Detection and genetic analysis of the enteroaggregative Escherichia coli heat-stable enterotoxin (EAST1) gene in clinical isolates of enteropathogenic Escherichia coli (EPEC) strains
1 Departamento de Microbiologia, Imunologia e Parasitologia, Universidade Federal de São Paulo, Rua Botucatu, 862, 3 andar, 04023-062 São Paulo, Brazil
2 Disciplina de Reumatologia, Universidade Federal de São Paulo, São Paulo, Brazil
BMC Microbiology 2014, 14:135 doi:10.1186/1471-2180-14-135Published: 30 May 2014
The enteroaggregative E. coli heat-stable enterotoxin 1 (EAST1) encoded by astA gene has been found in enteropathogenic E. coli (EPEC) strains. However, it is not sufficient to simply probe strains with an astA gene probe due to the existence of astA mutants (type 1 and type 2 SHEAST) and EAST1 variants (EAST1 v1-4). In this study, 222 EPEC (70 typical and 152 atypical) isolates were tested for the presence of the astA gene sequence by PCR and sequencing.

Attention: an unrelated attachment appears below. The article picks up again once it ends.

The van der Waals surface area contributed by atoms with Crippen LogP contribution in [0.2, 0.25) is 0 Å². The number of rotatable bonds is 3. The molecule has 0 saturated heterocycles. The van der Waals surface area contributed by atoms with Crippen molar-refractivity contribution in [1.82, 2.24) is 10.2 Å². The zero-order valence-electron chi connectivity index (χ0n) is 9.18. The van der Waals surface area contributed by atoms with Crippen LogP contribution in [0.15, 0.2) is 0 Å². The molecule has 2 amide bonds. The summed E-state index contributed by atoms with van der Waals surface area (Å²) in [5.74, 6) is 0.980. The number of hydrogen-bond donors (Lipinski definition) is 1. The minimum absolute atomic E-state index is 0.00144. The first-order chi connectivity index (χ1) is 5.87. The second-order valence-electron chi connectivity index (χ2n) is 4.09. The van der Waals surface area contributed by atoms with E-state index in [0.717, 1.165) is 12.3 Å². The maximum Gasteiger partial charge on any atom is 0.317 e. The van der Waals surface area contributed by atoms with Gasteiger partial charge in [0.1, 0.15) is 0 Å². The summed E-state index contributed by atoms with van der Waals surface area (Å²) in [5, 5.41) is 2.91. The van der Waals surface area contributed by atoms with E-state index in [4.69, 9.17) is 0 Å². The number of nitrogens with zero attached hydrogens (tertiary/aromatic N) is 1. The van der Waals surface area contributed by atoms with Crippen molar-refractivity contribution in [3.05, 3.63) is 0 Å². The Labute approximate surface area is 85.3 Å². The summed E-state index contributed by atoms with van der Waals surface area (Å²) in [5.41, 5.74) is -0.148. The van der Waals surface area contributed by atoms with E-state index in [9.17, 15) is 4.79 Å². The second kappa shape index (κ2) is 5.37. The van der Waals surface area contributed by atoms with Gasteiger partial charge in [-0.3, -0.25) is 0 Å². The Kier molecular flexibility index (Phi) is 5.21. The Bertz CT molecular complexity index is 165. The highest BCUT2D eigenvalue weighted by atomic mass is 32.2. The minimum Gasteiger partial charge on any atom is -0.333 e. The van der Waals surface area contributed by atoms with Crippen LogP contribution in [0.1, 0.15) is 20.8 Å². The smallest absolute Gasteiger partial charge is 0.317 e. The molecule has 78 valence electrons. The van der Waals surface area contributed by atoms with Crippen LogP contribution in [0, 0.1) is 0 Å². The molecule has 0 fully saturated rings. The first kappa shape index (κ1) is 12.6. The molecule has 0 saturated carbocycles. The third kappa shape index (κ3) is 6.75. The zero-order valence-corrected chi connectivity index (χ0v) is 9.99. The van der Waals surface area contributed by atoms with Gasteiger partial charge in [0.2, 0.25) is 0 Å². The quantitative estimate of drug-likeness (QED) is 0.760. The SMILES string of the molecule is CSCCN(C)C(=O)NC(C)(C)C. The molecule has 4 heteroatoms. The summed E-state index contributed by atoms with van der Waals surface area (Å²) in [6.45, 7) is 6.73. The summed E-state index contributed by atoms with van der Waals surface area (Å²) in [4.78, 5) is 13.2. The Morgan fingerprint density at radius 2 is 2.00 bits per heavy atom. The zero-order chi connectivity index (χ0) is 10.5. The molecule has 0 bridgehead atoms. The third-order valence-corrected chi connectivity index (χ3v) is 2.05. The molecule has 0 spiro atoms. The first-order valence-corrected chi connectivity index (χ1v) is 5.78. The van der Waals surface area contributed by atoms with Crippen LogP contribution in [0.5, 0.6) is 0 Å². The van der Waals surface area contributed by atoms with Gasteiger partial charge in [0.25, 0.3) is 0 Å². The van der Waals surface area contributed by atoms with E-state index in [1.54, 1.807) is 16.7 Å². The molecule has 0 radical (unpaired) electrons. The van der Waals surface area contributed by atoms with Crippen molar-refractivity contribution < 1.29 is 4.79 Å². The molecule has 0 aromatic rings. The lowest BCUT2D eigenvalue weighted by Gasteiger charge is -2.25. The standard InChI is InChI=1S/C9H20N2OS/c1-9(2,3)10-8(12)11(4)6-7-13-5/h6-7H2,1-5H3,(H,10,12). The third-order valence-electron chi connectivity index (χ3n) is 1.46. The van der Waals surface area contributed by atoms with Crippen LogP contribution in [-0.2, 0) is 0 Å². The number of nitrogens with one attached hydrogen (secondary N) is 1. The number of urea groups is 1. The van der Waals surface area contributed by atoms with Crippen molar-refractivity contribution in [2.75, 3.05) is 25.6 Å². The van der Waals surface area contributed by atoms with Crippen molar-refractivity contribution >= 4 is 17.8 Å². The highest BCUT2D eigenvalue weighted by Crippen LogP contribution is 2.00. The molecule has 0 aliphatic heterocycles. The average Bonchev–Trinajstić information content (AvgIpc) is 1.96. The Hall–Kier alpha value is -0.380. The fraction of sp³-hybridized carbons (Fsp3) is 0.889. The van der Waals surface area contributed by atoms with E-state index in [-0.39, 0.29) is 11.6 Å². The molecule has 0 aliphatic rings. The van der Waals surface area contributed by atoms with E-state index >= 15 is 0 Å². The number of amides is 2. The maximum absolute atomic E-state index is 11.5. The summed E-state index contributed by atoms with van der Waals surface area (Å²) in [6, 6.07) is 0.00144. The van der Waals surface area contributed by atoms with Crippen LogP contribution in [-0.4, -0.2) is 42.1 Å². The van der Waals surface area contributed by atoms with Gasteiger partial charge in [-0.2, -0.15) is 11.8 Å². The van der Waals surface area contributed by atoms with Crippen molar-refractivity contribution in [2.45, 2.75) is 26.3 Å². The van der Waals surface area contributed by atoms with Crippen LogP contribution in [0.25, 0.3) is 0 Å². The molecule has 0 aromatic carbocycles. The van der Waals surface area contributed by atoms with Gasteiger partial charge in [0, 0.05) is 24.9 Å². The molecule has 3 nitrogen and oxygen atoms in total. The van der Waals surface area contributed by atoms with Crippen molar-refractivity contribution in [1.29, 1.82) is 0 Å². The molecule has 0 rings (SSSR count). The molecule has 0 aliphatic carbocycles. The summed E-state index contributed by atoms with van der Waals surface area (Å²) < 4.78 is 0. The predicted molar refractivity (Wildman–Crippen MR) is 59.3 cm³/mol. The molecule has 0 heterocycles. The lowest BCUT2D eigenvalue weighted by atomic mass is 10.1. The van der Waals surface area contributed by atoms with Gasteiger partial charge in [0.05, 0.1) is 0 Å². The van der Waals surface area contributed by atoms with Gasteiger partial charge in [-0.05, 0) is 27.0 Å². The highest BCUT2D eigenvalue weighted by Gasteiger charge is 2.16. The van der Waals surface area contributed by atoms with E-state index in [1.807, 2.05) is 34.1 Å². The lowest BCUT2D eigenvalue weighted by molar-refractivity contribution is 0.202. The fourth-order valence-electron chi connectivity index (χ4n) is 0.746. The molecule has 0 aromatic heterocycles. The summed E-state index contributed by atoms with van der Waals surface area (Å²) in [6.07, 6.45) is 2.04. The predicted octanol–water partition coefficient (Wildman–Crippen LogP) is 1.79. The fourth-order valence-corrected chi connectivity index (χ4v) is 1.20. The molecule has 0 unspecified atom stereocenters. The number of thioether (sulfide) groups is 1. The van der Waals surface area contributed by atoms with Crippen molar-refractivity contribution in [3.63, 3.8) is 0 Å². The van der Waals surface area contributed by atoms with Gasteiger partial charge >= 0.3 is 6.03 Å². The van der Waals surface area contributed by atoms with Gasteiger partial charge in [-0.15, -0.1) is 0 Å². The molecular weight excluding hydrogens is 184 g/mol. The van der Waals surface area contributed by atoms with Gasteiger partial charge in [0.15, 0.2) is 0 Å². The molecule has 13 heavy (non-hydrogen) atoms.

The astA gene was amplified from 54 strains, 11 typical and 43 atypical. Sequence analysis of the PCR products showed that 25 strains, 7 typical and 18 atypical, had an intact astA gene. A subgroup of 7 atypical strains had a variant type of the astA gene sequence, with four non-synonymous nucleotide substitutions. The remaining 22 strains had mutated astA gene with nucleotide deletions or substitutions in the first 8 codons. The RT-PCR results showed that the astA gene was transcribed only by the strains carrying either the intact or the variant type of the astA gene sequence. Southern blot analysis indicated that astA is located in EAF plasmid in typical strains, and in plasmids of similar size in atypical strains. Strains carrying intact astA genes were more frequently found in diarrheic children than in non-diarrheic children (p < 0.05).
In conclusion, our data suggest that the presence of an intact astA gene may represent an additional virulence determinant in both EPEC groups.